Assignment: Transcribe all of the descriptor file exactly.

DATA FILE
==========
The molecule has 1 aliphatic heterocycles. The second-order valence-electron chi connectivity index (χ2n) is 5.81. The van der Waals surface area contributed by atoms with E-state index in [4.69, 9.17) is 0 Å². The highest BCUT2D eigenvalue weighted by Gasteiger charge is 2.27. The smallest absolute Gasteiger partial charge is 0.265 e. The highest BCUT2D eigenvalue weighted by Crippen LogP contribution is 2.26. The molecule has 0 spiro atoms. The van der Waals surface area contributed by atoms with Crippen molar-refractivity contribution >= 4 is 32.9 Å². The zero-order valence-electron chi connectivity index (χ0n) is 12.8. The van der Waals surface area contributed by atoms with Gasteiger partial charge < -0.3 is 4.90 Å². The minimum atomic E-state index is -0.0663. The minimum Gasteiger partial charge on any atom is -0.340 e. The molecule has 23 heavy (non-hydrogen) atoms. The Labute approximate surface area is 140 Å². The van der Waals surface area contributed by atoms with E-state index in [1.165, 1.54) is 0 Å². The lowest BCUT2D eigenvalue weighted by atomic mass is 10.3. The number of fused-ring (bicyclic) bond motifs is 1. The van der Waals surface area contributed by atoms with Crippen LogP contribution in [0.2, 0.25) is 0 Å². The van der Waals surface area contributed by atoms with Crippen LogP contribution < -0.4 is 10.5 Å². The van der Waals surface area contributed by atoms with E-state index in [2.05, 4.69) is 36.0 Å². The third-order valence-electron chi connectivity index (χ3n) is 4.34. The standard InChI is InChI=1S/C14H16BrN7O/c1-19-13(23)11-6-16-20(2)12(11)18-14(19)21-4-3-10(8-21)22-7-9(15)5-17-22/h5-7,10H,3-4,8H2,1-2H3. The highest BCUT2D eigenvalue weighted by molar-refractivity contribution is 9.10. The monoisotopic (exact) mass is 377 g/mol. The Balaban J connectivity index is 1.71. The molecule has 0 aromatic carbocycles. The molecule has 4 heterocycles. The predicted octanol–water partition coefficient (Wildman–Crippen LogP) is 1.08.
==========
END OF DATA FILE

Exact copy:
The molecule has 1 aliphatic heterocycles. The second-order valence-electron chi connectivity index (χ2n) is 5.81. The van der Waals surface area contributed by atoms with E-state index in [4.69, 9.17) is 0 Å². The highest BCUT2D eigenvalue weighted by Gasteiger charge is 2.27. The smallest absolute Gasteiger partial charge is 0.265 e. The highest BCUT2D eigenvalue weighted by Crippen LogP contribution is 2.26. The molecule has 0 spiro atoms. The van der Waals surface area contributed by atoms with Crippen molar-refractivity contribution >= 4 is 32.9 Å². The zero-order valence-electron chi connectivity index (χ0n) is 12.8. The van der Waals surface area contributed by atoms with Gasteiger partial charge < -0.3 is 4.90 Å². The minimum atomic E-state index is -0.0663. The minimum Gasteiger partial charge on any atom is -0.340 e. The molecule has 23 heavy (non-hydrogen) atoms. The Labute approximate surface area is 140 Å². The van der Waals surface area contributed by atoms with E-state index in [1.165, 1.54) is 0 Å². The lowest BCUT2D eigenvalue weighted by atomic mass is 10.3. The number of fused-ring (bicyclic) bond motifs is 1. The van der Waals surface area contributed by atoms with Crippen LogP contribution in [0.2, 0.25) is 0 Å². The van der Waals surface area contributed by atoms with Crippen LogP contribution < -0.4 is 10.5 Å². The van der Waals surface area contributed by atoms with E-state index in [2.05, 4.69) is 36.0 Å². The third-order valence-electron chi connectivity index (χ3n) is 4.34. The standard InChI is InChI=1S/C14H16BrN7O/c1-19-13(23)11-6-16-20(2)12(11)18-14(19)21-4-3-10(8-21)22-7-9(15)5-17-22/h5-7,10H,3-4,8H2,1-2H3. The highest BCUT2D eigenvalue weighted by molar-refractivity contribution is 9.10. The monoisotopic (exact) mass is 377 g/mol. The Balaban J connectivity index is 1.71. The molecule has 0 aromatic carbocycles. The molecule has 4 heterocycles. The predicted octanol–water partition coefficient (Wildman–Crippen LogP) is 1.08.